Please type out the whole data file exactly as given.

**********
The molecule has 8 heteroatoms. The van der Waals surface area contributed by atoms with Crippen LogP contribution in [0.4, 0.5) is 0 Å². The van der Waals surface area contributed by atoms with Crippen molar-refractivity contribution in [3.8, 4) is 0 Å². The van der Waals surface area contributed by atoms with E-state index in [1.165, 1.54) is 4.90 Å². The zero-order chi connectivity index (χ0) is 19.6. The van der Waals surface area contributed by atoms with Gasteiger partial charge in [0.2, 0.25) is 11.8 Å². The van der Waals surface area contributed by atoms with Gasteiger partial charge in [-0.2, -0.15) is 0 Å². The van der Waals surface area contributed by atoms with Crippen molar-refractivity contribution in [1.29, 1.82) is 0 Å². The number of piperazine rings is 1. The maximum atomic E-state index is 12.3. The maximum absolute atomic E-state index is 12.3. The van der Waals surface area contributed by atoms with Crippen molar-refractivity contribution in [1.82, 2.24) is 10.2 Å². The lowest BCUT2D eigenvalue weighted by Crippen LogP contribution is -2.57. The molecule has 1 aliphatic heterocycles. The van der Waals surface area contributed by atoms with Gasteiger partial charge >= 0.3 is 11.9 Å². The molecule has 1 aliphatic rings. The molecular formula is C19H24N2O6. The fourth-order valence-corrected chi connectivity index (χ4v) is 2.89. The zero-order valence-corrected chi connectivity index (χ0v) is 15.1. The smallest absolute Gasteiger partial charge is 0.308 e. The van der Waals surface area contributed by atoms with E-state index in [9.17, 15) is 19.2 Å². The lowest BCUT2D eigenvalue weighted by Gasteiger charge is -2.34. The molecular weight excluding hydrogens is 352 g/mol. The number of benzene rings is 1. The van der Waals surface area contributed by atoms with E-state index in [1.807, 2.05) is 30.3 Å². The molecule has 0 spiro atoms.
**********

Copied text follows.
The molecule has 8 heteroatoms. The van der Waals surface area contributed by atoms with Crippen LogP contribution in [0.4, 0.5) is 0 Å². The van der Waals surface area contributed by atoms with Crippen molar-refractivity contribution in [3.8, 4) is 0 Å². The van der Waals surface area contributed by atoms with E-state index in [1.165, 1.54) is 4.90 Å². The zero-order chi connectivity index (χ0) is 19.6. The van der Waals surface area contributed by atoms with Gasteiger partial charge in [0.2, 0.25) is 11.8 Å². The van der Waals surface area contributed by atoms with Gasteiger partial charge in [-0.2, -0.15) is 0 Å². The van der Waals surface area contributed by atoms with Crippen molar-refractivity contribution in [1.29, 1.82) is 0 Å². The number of piperazine rings is 1. The maximum atomic E-state index is 12.3. The maximum absolute atomic E-state index is 12.3. The van der Waals surface area contributed by atoms with Crippen molar-refractivity contribution in [1.82, 2.24) is 10.2 Å². The lowest BCUT2D eigenvalue weighted by Crippen LogP contribution is -2.57. The molecule has 1 aliphatic heterocycles. The van der Waals surface area contributed by atoms with Gasteiger partial charge >= 0.3 is 11.9 Å². The molecule has 1 aliphatic rings. The molecular formula is C19H24N2O6. The fourth-order valence-corrected chi connectivity index (χ4v) is 2.89. The zero-order valence-corrected chi connectivity index (χ0v) is 15.1. The smallest absolute Gasteiger partial charge is 0.308 e. The van der Waals surface area contributed by atoms with E-state index in [9.17, 15) is 19.2 Å². The lowest BCUT2D eigenvalue weighted by Gasteiger charge is -2.34. The molecular weight excluding hydrogens is 352 g/mol. The number of benzene rings is 1. The van der Waals surface area contributed by atoms with E-state index in [1.807, 2.05) is 30.3 Å². The molecule has 0 spiro atoms.